I was edging in front when I was slipped a crippler asking me to name a Romanian sculptor. Of course I couldn’t, but the name of Constantin Brancusi has not been far from my lips since. If I had a dog, or even a cat, I’d definitely call it that. We lost, anyway, but by the narrowest of margins. Jeremy went beserk on Twitter about the Eggs’ near-death experience and we’ve gone down in Egg history as the strongest-ever opposition.
What it must be like being Jeremy Vine I simply can’t imagine, because even the shortest stint on Eggheads gets you near-international recognition. I’ve lost count of the people who were ‘just changing channels and happened to see you’. Naturally, I bit their hand off when Eggheads asked me on a second time.
We filmed it this January, and to my delight a member of my team was the glorious George Costigan, who played Bob in Rita, Sue And Bob Too, one of my most favourite-ever films.
George was more than just a pretty face though, he was brilliant on the movie round and knew everything there was to know about Manchester City. All the sports questions seem to be about them for some reason and even though I’d prepped by reading the newspaper sports pages till my eyes glazed over (about 3 seconds in all), the names of the footballers went ‘through my head like water through a sieve’ (Lewis Carroll, The Jumblies, as every quizzer knows). As the show hasn’t yet been broadcast, I can’t reveal the result; stand by your remotes, everyone.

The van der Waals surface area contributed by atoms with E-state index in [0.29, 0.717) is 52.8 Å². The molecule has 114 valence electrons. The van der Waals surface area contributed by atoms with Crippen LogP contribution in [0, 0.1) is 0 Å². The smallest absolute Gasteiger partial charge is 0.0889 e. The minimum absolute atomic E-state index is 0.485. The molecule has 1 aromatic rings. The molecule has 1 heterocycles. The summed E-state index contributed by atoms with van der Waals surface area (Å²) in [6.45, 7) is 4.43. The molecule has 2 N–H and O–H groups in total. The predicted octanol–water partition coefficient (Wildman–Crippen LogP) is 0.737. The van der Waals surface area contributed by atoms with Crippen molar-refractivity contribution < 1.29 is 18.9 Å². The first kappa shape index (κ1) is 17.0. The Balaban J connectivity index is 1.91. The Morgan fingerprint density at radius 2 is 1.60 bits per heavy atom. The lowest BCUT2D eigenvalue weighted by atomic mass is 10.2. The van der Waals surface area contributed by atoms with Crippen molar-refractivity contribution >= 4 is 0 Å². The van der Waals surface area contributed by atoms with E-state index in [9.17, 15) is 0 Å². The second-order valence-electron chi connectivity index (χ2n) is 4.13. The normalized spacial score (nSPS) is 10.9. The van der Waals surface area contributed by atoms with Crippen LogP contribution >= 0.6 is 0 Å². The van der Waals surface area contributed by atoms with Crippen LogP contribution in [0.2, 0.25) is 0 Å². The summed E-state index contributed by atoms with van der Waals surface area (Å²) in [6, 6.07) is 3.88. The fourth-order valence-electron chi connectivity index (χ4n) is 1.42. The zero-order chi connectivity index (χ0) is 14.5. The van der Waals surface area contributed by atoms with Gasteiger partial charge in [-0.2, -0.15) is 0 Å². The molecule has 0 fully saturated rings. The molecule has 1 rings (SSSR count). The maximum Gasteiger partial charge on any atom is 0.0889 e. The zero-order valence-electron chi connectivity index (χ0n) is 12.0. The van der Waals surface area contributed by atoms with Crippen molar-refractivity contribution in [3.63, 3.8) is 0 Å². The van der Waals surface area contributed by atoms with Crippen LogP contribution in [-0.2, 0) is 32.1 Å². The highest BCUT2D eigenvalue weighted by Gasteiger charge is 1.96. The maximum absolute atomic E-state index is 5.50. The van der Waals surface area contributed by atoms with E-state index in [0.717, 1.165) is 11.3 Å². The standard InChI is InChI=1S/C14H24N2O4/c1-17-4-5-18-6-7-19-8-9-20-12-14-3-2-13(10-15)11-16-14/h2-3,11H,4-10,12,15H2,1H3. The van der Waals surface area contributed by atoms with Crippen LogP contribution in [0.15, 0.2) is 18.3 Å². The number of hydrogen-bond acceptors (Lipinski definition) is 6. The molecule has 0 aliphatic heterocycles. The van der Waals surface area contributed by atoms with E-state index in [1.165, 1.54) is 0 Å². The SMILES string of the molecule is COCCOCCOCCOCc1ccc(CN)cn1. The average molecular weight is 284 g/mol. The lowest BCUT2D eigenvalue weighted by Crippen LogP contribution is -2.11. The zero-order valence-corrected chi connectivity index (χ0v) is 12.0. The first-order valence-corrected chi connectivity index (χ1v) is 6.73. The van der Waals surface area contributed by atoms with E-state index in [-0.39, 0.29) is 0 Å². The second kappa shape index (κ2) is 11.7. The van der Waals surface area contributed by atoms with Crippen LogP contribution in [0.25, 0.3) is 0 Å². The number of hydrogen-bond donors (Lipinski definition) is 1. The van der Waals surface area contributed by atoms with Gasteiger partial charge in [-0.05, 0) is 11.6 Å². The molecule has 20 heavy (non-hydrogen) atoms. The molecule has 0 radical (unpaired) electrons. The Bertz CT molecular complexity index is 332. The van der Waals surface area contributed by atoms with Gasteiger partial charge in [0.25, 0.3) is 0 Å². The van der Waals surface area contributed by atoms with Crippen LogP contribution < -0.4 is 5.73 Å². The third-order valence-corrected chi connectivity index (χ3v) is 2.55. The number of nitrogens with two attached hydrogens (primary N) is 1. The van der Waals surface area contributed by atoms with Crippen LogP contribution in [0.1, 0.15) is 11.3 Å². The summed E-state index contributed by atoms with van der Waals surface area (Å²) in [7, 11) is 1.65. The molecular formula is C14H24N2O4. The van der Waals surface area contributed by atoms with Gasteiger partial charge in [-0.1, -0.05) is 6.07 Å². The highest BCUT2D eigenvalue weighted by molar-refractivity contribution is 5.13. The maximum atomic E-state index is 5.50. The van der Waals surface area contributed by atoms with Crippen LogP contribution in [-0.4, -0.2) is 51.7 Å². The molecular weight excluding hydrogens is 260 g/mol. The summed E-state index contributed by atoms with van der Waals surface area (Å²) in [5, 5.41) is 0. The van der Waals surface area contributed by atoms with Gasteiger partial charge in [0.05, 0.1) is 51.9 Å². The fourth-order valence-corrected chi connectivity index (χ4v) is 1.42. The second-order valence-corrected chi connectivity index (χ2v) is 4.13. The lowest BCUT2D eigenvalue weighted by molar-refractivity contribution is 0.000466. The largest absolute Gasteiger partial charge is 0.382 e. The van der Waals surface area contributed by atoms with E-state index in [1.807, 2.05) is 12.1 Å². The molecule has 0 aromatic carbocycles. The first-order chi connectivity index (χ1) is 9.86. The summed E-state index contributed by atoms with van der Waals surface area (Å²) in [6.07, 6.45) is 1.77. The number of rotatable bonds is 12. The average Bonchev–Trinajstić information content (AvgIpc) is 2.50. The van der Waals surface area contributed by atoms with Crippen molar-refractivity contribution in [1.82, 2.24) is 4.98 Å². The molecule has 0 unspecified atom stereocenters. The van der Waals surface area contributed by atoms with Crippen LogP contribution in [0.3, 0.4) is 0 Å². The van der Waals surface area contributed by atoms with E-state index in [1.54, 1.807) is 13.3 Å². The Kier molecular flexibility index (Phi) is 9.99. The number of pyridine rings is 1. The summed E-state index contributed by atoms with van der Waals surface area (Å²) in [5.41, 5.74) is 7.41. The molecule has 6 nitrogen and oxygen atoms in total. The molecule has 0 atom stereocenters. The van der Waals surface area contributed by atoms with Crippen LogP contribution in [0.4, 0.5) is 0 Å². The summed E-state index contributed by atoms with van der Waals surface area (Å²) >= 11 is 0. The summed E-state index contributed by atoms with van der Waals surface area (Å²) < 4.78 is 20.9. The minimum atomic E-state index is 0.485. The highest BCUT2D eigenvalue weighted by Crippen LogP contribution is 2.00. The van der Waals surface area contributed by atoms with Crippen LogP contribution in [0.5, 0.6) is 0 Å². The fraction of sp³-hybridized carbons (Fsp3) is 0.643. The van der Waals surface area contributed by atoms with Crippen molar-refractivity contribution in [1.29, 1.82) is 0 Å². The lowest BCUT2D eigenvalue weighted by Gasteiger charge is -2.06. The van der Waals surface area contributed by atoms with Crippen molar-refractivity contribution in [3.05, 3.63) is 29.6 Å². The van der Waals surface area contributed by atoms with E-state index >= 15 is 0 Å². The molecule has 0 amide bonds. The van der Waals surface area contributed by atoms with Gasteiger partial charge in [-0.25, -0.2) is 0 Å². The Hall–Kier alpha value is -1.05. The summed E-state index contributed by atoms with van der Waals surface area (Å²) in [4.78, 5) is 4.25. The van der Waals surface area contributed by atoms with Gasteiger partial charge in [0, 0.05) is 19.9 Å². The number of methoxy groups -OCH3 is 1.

Quizzing is part of my life to such an extent that I’ve put it in my latest comic novel, Last of The Summer Moet. The action is set in the fictional Great Hording, aka Britain’s Poshest Village, whose super-elite residents commute by helicopter and whose annual panto stars Oscar-winners. The local gastropub, gathering the ultra-competitive A-list locals together, holds the world’s most upmarket pub quiz. Disaster strikes when the local cabinet minister cheats – he uses his smartphone to find out what the PM’s favourite crisp flavour is. He is photographed by a mystery spy, the picture is published everywhere and a Profumo-style scandal ensues.
Cheating at quizzes is obviously dastardly, but it happens. Some contestants in Radio 2’s Popmaster surely have friends with smartphones on hand. I can’t remember whether I discussed this point with a fellow Popmaster addict and eminent writer who I met at a dinner party recently. But I do remember thinking that here was another smart quiz fan.